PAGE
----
Debunking David Wasserman in Debating Procreation.

The book Debating Procreation is not really a debate but a book divided in two halves, one where David Benatar (the antinatalist) makes the case against procreation, and the other where David Wasserman (the natalist) answers this case and antinatalism in general.

Benatar’s case covers the first six chapters. What concerns me here is chapter 7, the first chapter of Wasserman’s reply. I thought it should be publicly debunked, because it is a sickening defense of procreation full of outrageous and offensive statements, which I will quote in their entirety.

His initial claim is pretty arrogant (p149):

I will conclude that none of the anti-natalist arguments establish even a presumptive wrong in procreation.

What he means by “anti-natalist arguments” is only four of them: the Asymmetry, the “quality of life” argument (i.e. part of misanthropic antinatalism), the consent argument, and the risk argument. But I don’t think I’m giving anything away if I say that even this narrow claim falls flat on its face. He fails to address most of the arguments in a substantial manner (he does have a point here and there, but nothing that outweighs his laughable blunders).

His reply to the Asymmetry completely misses the point. He argues that only a person who has a terrible life has any grounds to complain that their life was not worth living. In this he completely misses the distinction between a life worth living and life worth starting, which is fundamental to the Asymmetry. If the Asymmetry is correct, then it is probably the case that most lives are worth living, but it is absolutely the case that no life is worth starting.

We see how completely he misses the point on p153, where he compares two lives, that of a Lucky Child (LC) and that of an Unlucky Child (UC):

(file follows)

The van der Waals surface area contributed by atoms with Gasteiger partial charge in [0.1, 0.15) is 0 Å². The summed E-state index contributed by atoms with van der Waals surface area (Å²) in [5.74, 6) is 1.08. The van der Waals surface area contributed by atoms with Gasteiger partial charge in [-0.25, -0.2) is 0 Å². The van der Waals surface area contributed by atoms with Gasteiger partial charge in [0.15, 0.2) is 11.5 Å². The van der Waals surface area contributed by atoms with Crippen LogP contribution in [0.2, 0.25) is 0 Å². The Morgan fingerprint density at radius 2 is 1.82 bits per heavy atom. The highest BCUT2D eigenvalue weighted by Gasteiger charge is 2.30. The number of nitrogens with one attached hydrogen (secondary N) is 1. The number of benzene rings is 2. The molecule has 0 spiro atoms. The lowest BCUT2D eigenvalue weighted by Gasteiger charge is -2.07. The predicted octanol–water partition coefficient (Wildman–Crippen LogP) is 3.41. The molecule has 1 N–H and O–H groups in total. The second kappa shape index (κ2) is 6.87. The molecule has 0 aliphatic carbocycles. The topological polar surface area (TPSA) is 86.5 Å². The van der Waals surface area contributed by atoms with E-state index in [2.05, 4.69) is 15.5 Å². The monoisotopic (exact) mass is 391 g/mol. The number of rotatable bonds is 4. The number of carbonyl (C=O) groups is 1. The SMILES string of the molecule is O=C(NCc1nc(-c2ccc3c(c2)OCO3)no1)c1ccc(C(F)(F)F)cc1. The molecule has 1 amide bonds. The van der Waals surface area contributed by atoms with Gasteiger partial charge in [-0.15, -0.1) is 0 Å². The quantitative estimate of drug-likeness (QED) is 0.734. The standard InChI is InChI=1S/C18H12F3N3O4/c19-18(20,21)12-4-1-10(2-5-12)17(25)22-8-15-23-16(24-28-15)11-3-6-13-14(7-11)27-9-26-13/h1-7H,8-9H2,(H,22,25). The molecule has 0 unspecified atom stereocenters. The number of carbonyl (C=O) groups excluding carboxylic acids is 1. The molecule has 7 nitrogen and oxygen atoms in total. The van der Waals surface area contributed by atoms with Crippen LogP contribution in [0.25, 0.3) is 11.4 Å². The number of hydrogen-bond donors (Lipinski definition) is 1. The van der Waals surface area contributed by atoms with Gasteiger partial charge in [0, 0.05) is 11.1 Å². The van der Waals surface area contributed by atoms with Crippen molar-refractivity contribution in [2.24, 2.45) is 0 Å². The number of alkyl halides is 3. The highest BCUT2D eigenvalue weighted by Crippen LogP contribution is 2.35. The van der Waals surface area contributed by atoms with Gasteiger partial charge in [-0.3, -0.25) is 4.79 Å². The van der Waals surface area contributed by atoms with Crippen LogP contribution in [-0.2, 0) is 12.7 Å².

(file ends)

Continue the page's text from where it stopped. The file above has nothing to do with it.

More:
Benatar displays an insufficiently robust appreciation of the vast difference in their quality of life, and, more generally, of the vast differences in how well the lives of different people go. Even if we have a strong tendency to ignore, forget, or discount the pain and suffering in our lives, these differences remain profound.

What Wasserman fails to understand is that quality of life has no relevance whatsoever on the Asymmetry: the Asymmetry compares existence to non-existence, in the sense that non-existence entails a lack of properties (i.e. pleasure and suffering, needs, emotions) and existence does not. The quantity of those properties does not change the argument.

It seems he’s confused the Asymmetry with the quality of life argument, or he thinks the Asymmetry is a sort of quality of life argument (i.e. a misanthropic argument), but it is not. Both the Lucky Child and the Unlucky Child lost out when they were brought into existence. This is a logical fact which can only be refuted by addressing the Asymmetry, not considerations outside of it.